I teach a couple of courses in our mostly “Great Books” core curriculum. One of our canonical authors—encountered by all sophomores—is Adam Smith. When I teach his works—and, indeed, any of the others in the curriculum—I look for ways to make them speak to my students. Thus I always mine my texts for nuggets about higher education and liberal education, an example of which you can read here.
Earlier this week—before we were so rudely interrupted, once again, by the weather—I called their attention to a passage in the Wealth of Nations where Smith discusses the role of education in remedying the defects that flow from narrowly specialized participation in the division of labor (which, of course, is the principal source of the wealth of nations). The worker in the division of labor
generally becomes as stupid and ignorant as it is possible for a human creature to become. The torpor of his mind renders him, not only incapable of relishing or bearing a part in any rational conversation, but of conceiving any generous, noble, or tender sentiment, and consequently of forming any just judgment concerning many even of the ordinary duties of private life. Of the great and extensive interests of his country, he is altogether incapable of judging; and unless very particular pains have been taken to render him otherwise, he is equally incapable of defending his country in war.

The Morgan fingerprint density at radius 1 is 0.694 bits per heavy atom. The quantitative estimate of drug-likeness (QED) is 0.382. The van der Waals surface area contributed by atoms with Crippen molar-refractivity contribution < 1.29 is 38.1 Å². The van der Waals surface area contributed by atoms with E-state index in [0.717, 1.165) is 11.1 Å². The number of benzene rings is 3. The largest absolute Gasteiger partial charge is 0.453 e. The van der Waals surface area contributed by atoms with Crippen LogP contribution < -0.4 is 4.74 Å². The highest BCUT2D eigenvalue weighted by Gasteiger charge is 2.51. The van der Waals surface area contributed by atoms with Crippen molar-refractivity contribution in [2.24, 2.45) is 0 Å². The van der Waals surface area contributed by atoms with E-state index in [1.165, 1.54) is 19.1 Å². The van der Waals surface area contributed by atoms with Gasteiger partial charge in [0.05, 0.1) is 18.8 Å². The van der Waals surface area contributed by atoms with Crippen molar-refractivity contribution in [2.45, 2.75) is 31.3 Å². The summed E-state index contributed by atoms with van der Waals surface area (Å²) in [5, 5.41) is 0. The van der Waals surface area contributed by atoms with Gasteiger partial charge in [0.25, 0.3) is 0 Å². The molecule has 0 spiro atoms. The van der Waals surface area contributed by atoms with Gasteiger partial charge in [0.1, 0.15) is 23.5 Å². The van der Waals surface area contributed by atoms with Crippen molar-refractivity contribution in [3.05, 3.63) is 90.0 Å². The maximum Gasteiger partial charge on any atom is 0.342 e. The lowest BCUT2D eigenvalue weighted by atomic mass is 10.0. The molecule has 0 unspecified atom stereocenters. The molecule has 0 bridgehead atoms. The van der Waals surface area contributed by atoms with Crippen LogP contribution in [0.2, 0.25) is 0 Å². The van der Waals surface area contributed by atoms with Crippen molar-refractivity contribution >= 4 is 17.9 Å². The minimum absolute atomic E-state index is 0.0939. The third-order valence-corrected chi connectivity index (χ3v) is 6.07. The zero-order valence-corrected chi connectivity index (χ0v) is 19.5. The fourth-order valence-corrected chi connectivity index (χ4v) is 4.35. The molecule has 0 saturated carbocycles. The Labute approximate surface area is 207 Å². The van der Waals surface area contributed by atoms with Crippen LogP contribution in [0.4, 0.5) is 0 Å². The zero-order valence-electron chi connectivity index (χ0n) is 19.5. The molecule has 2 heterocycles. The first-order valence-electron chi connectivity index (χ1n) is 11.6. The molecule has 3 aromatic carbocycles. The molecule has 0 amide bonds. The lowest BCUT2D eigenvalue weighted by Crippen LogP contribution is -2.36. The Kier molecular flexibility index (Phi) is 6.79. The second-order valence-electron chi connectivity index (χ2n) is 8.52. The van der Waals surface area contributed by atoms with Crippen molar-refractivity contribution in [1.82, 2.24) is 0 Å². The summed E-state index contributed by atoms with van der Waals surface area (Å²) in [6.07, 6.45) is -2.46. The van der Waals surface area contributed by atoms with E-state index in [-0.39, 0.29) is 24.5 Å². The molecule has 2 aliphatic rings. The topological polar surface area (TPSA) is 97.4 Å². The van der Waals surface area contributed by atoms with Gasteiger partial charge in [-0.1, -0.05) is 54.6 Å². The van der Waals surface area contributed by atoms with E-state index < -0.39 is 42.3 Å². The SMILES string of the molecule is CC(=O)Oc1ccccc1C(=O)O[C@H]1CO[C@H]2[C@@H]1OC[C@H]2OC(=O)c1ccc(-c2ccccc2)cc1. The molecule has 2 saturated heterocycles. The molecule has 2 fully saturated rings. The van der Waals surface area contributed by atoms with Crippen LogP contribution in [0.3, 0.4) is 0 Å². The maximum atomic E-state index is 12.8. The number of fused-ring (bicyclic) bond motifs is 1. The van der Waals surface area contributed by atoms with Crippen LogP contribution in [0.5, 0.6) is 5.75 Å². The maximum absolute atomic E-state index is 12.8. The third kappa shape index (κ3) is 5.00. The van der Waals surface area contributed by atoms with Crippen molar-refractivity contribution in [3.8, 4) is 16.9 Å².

If we take this passage as an indication of the role publicly supported education may be able to play, we see nothing about economic development and international competitiveness, but a lot about our humanity and citizenship.
While our political leaders—Democrats and Republicans alike—say a lot about the former, they say comparatively little about the latter. Perhaps they should go back to school and think about what the purposes of economic prosperity are. No one—least of all, Adam Smith—is arguing that we shouldn’t concern ourselves with prosperity, though Smith does suggest that the principal role politicians should play in that regard is to stay out of the way as people naturally pursue their own economic interests. What does need attention, what “business” won’t take care of on its own, is the cultivation of our humanity, which will enable us to use well the wealth we so avidly pursue and create.
I think John Adams got it pretty nearly right when he said “I must study politics and war that my sons may have liberty to study mathematics and philosophy. My sons ought to study mathematics and philosophy, geography, natural history, naval architecture, navigation, commerce, and agriculture, in order to give their children a right to study painting, poetry, music, architecture, statuary, tapestry, and porcelain.”